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When can a computer improve your social skills?

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M. Ehsan Hoque., PhD

Description

Carefully-designed feedback on automatically-sensed human behavior has been effective in improving important social and cognitive skills. Automated systems have demonstrated the ability to improve people's skills in areas including interviewing for jobs, public speaking, negotiating, producing vowels for music training, helping elderly people and individuals with Asperger’s syndrome overcome social difficulties, and even speed dating. In this talk, M. Ehsan Hoque will offer insights from our early explorations of the following questions: How are humans able to improve important social and cognitive skills with a computer? What aspect of the feedback helps the most?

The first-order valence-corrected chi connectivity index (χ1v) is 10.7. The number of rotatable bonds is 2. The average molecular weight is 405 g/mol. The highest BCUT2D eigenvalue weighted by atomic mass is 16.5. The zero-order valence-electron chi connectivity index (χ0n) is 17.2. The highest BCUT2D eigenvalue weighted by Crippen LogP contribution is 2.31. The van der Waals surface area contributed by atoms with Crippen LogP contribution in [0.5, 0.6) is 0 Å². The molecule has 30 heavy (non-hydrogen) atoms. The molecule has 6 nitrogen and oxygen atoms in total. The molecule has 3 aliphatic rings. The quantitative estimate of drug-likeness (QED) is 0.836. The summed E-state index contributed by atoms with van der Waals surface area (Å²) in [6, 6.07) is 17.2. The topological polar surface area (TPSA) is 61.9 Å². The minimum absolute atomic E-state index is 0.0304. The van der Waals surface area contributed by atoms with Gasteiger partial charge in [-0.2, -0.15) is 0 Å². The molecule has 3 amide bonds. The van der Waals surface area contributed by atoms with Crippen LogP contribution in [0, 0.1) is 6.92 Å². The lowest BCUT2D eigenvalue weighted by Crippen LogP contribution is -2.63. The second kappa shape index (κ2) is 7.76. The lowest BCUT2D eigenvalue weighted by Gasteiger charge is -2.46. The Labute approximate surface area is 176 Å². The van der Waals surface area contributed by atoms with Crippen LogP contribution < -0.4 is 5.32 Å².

Biography

M. Ehsan Hoque is an assistant professor of computer science at the University of Rochester, where he leads the Rochester Human-Computer Interaction, or ROC HCI, Group. His group’s research focuses on understanding and modeling unwritten rules of human communication with applications in mental health, business communication, and assessment technologies. Ehsan received his Ph.D. from the MIT Media Lab in 2013. Ehsan and his group’s work has received a Best Paper Award at Ubiquitous Computing (UbiComp 2013), Best Paper Honorable Mentions in Automated Face and Gesture Recognition (FG 2011) and Intelligent Virtual Agents (IVA 2006), the MIT Technology Review TR35 Award in 2016, and the Google Faculty Research Award (2014, 2015). Follow the group’s work on Twitter at @rochci.

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